Bank of England cuts Bank Rate by 0,25% to stave off Brexit effects

04 Aug 2016


Mark CarneyThe Bank of England on Thursday announced a 25 basis point reduction in its policy rate, bringing the Bank Rate down from 0.50 per cent to 0.25 per cent in a move to save the economy from the shock of Britain's vote to leave the European Union.

Besides the interest rate cut to near zero level, unleashing billions of pounds to the economy, the British central bank also announced a £60 billion ($79 billion) government bond buying programme with newly created money over the next six months.

It also launched two schemes, one to buy 10 billion pounds of high-grade corporate debt and another - potentially worth up to 100 billion pounds - to ensure banks keep lending even after the rate cut.

The Bank of England said its monetary policy committee (MPC) cut the policy rate by 0.25 per cent to meet the 2 per cent inflation target, and in a way to help to sustain growth and employment. 

At its meeting ending 3 August 2016, the MPC voted for a package of measures which include a 25 basis point cut in Bank Rate to 0.25 per cent, a new term funding scheme to reinforce the pass-through of the cut in Bank Rate, purchase of up to £10 billion of UK corporate bonds and an expansion of the asset purchase scheme for UK government bonds of £60 billion, taking the total stock of these asset purchases to £435 billion. 

BoE said the last three elements of monetary policy will be financed by the issuance of central bank reserves.

BoE noted that the exchange rate of the pound sterling had fallen after United Kingdom's vote to leave the European Union, and the outlook for growth in the short to medium term has weakened markedly. 

The fall in sterling itself is likely to push up CPI inflation in the near term, hastening its return to the 2 per cent target and probably causing it to rise above the target in the latter part of the MPC's forecast period, before the exchange rate effect dissipates thereafter, BoE said.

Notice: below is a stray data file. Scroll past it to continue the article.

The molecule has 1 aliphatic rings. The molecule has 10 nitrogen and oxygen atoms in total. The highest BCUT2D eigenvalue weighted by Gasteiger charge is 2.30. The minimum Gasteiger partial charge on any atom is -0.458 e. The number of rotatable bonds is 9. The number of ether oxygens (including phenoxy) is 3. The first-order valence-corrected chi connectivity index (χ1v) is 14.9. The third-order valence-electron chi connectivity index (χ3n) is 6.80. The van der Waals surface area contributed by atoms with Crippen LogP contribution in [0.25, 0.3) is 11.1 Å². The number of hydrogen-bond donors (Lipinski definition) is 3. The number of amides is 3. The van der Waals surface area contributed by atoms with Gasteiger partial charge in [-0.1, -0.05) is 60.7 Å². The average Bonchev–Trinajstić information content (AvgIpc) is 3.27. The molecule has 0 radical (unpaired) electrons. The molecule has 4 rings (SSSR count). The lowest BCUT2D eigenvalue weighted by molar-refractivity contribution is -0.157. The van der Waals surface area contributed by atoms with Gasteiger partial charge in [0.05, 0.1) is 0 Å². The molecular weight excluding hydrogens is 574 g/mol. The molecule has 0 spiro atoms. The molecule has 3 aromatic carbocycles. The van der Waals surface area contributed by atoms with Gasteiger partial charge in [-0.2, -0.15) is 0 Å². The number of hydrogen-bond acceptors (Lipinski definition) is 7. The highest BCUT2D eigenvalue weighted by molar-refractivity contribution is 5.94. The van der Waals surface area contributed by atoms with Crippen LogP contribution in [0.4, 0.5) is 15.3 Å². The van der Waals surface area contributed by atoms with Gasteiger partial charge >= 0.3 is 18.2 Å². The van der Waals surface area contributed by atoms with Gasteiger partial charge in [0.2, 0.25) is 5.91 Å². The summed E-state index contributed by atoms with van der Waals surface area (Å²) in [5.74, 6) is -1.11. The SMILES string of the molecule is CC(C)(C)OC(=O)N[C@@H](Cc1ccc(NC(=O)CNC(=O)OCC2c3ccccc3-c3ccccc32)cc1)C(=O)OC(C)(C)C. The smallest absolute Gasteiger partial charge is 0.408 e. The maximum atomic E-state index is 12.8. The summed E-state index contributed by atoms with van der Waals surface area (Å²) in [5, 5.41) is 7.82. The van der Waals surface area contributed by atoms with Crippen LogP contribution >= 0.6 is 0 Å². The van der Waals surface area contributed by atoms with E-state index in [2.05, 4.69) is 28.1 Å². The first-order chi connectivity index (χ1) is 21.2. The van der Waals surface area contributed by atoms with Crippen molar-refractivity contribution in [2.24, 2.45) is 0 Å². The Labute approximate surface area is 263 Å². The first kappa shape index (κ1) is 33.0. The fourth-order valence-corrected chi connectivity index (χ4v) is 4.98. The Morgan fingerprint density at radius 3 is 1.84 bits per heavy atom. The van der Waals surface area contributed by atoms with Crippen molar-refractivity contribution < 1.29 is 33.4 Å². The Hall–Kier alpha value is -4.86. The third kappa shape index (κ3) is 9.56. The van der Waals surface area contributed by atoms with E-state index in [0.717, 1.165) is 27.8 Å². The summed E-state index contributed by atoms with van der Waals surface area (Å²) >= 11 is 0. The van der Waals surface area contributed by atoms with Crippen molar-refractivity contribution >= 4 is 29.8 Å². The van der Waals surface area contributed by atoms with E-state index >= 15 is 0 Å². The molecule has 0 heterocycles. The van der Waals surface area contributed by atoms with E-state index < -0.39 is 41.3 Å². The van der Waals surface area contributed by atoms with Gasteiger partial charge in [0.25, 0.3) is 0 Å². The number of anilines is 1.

In the real economy, however, the weaker medium-term outlook for activity largely reflects a downward revision to the economy's supply capacity - near-term weakness in demand is likely to open up a margin of spare capacity, including an eventual rise in unemployment. Consistent with this, recent surveys of business activity, confidence and optimism suggest that the United Kingdom is likely to see little growth in GDP in the second half of this year, BoE stated.

BoE expects a trade-off between delivering inflation at the target and stabilising activity around potential. Given the extent of the likely weakness in demand relative to supply, the MPC judges it appropriate to provide additional stimulus to the economy, thereby reducing the amount of spare capacity at the cost of a temporary period of above-target inflation.

This, according to the committee, will not only help to eliminate the degree of spare capacity over time but, because a persistent shortfall in aggregate demand, would pull down on inflation in the medium term. It should also ensure that inflation does not fall back below the target beyond the forecast horizon. Thus, in tolerating a temporary period of above-target inflation, the committee expects the eventual return of inflation to the target to be more sustainable.

The Bank said most BoE policymakers expected to cut the rate to even closer to zero later this year.

"By acting early and comprehensively, the (Bank) can reduce uncertainty, bolster confidence, blunt the slowdown and support the necessary adjustments in the UK economy," BoE Governor Mark Carney told a news conference.

Sterling fell 1.2 per cent against the dollar following the announcement, while British government bond yields hit record lows and the main share index rose by nearly 2 per cent.

Carney said he had unveiled an "exceptional package of measures" because the economic outlook had changed markedly following the Brexit vote. The Bank expects the economy to stagnate for the rest of 2016 and suffer weak growth next year.

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